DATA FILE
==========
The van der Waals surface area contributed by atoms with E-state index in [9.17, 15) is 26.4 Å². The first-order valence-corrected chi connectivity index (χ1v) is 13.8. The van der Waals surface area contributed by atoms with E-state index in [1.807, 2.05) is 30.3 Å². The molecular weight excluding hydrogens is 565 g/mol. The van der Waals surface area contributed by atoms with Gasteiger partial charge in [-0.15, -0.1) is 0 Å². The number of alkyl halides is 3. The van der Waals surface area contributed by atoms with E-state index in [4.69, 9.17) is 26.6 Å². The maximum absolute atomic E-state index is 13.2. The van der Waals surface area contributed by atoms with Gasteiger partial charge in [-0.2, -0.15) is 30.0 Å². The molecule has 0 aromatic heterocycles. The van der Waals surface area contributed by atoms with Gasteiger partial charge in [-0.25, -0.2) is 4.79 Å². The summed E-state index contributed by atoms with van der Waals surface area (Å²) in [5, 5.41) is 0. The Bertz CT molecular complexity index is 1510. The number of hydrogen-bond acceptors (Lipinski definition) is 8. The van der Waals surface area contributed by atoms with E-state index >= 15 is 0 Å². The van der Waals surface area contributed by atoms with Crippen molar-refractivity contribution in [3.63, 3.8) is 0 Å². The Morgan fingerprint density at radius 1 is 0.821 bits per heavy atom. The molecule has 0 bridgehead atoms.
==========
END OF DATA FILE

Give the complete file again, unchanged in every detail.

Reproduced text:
The van der Waals surface area contributed by atoms with E-state index in [9.17, 15) is 26.4 Å². The first-order valence-corrected chi connectivity index (χ1v) is 13.8. The van der Waals surface area contributed by atoms with E-state index in [1.807, 2.05) is 30.3 Å². The molecular weight excluding hydrogens is 565 g/mol. The van der Waals surface area contributed by atoms with Gasteiger partial charge in [-0.15, -0.1) is 0 Å². The number of alkyl halides is 3. The van der Waals surface area contributed by atoms with E-state index in [4.69, 9.17) is 26.6 Å². The maximum absolute atomic E-state index is 13.2. The van der Waals surface area contributed by atoms with Gasteiger partial charge in [-0.2, -0.15) is 30.0 Å². The molecule has 0 aromatic heterocycles. The van der Waals surface area contributed by atoms with Gasteiger partial charge in [-0.25, -0.2) is 4.79 Å². The summed E-state index contributed by atoms with van der Waals surface area (Å²) in [5, 5.41) is 0. The Bertz CT molecular complexity index is 1510. The number of hydrogen-bond acceptors (Lipinski definition) is 8. The van der Waals surface area contributed by atoms with E-state index >= 15 is 0 Å². The van der Waals surface area contributed by atoms with Crippen molar-refractivity contribution in [3.63, 3.8) is 0 Å². The Morgan fingerprint density at radius 1 is 0.821 bits per heavy atom. The molecule has 0 bridgehead atoms.